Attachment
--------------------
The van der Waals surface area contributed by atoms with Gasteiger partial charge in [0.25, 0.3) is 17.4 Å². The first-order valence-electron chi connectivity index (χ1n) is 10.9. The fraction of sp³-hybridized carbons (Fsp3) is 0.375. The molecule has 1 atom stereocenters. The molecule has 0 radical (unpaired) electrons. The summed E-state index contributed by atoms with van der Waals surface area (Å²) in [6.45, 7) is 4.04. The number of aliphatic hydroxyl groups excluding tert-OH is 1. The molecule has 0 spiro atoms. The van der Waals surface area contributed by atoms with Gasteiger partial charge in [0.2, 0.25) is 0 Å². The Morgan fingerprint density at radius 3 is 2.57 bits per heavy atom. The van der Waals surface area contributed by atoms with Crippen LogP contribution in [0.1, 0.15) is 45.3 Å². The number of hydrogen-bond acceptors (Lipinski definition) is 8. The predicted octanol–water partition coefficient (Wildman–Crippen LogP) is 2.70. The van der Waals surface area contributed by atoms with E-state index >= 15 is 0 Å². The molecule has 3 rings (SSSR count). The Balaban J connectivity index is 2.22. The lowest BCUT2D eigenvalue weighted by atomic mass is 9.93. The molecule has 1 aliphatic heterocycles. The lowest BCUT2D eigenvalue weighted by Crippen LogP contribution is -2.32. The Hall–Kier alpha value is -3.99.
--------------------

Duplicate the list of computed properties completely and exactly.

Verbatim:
The van der Waals surface area contributed by atoms with Gasteiger partial charge in [0.25, 0.3) is 17.4 Å². The first-order valence-electron chi connectivity index (χ1n) is 10.9. The fraction of sp³-hybridized carbons (Fsp3) is 0.375. The molecule has 1 atom stereocenters. The molecule has 0 radical (unpaired) electrons. The summed E-state index contributed by atoms with van der Waals surface area (Å²) in [6.45, 7) is 4.04. The number of aliphatic hydroxyl groups excluding tert-OH is 1. The molecule has 0 spiro atoms. The van der Waals surface area contributed by atoms with Gasteiger partial charge in [0.2, 0.25) is 0 Å². The Morgan fingerprint density at radius 3 is 2.57 bits per heavy atom. The van der Waals surface area contributed by atoms with Crippen LogP contribution in [0.1, 0.15) is 45.3 Å². The number of hydrogen-bond acceptors (Lipinski definition) is 8. The predicted octanol–water partition coefficient (Wildman–Crippen LogP) is 2.70. The van der Waals surface area contributed by atoms with E-state index >= 15 is 0 Å². The molecule has 3 rings (SSSR count). The Balaban J connectivity index is 2.22. The lowest BCUT2D eigenvalue weighted by atomic mass is 9.93. The molecule has 1 aliphatic heterocycles. The lowest BCUT2D eigenvalue weighted by Crippen LogP contribution is -2.32. The Hall–Kier alpha value is -3.99.